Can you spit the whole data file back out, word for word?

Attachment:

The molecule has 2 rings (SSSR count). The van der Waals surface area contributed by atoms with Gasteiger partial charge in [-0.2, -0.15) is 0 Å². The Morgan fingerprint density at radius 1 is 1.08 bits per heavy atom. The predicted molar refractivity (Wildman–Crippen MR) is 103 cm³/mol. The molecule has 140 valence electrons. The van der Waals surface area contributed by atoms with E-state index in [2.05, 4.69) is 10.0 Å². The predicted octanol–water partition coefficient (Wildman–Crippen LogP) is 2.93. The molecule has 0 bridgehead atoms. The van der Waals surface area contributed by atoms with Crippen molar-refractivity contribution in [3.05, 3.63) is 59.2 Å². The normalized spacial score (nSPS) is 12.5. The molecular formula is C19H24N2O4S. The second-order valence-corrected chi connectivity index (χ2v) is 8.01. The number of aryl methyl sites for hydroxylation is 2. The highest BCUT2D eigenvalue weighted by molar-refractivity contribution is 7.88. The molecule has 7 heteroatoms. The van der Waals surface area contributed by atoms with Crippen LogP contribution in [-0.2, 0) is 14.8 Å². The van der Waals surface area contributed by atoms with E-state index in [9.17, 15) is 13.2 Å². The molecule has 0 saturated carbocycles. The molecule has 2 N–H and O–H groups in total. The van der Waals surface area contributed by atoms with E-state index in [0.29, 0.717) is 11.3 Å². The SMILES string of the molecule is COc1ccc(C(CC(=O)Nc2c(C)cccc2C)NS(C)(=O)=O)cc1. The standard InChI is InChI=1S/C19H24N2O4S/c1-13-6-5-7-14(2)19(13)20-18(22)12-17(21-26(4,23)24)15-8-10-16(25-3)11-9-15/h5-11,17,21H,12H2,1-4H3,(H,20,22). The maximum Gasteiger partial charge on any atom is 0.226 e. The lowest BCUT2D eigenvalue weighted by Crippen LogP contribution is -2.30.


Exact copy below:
The molecule has 2 rings (SSSR count). The van der Waals surface area contributed by atoms with Gasteiger partial charge in [-0.2, -0.15) is 0 Å². The Morgan fingerprint density at radius 1 is 1.08 bits per heavy atom. The predicted molar refractivity (Wildman–Crippen MR) is 103 cm³/mol. The molecule has 140 valence electrons. The van der Waals surface area contributed by atoms with E-state index in [2.05, 4.69) is 10.0 Å². The predicted octanol–water partition coefficient (Wildman–Crippen LogP) is 2.93. The molecule has 0 bridgehead atoms. The van der Waals surface area contributed by atoms with Crippen molar-refractivity contribution in [3.05, 3.63) is 59.2 Å². The normalized spacial score (nSPS) is 12.5. The molecular formula is C19H24N2O4S. The second-order valence-corrected chi connectivity index (χ2v) is 8.01. The number of aryl methyl sites for hydroxylation is 2. The highest BCUT2D eigenvalue weighted by molar-refractivity contribution is 7.88. The molecule has 7 heteroatoms. The van der Waals surface area contributed by atoms with Crippen LogP contribution in [-0.2, 0) is 14.8 Å². The van der Waals surface area contributed by atoms with E-state index in [9.17, 15) is 13.2 Å². The molecule has 0 saturated carbocycles. The molecule has 2 N–H and O–H groups in total. The van der Waals surface area contributed by atoms with E-state index in [0.29, 0.717) is 11.3 Å². The SMILES string of the molecule is COc1ccc(C(CC(=O)Nc2c(C)cccc2C)NS(C)(=O)=O)cc1. The standard InChI is InChI=1S/C19H24N2O4S/c1-13-6-5-7-14(2)19(13)20-18(22)12-17(21-26(4,23)24)15-8-10-16(25-3)11-9-15/h5-11,17,21H,12H2,1-4H3,(H,20,22). The maximum Gasteiger partial charge on any atom is 0.226 e. The lowest BCUT2D eigenvalue weighted by Crippen LogP contribution is -2.30.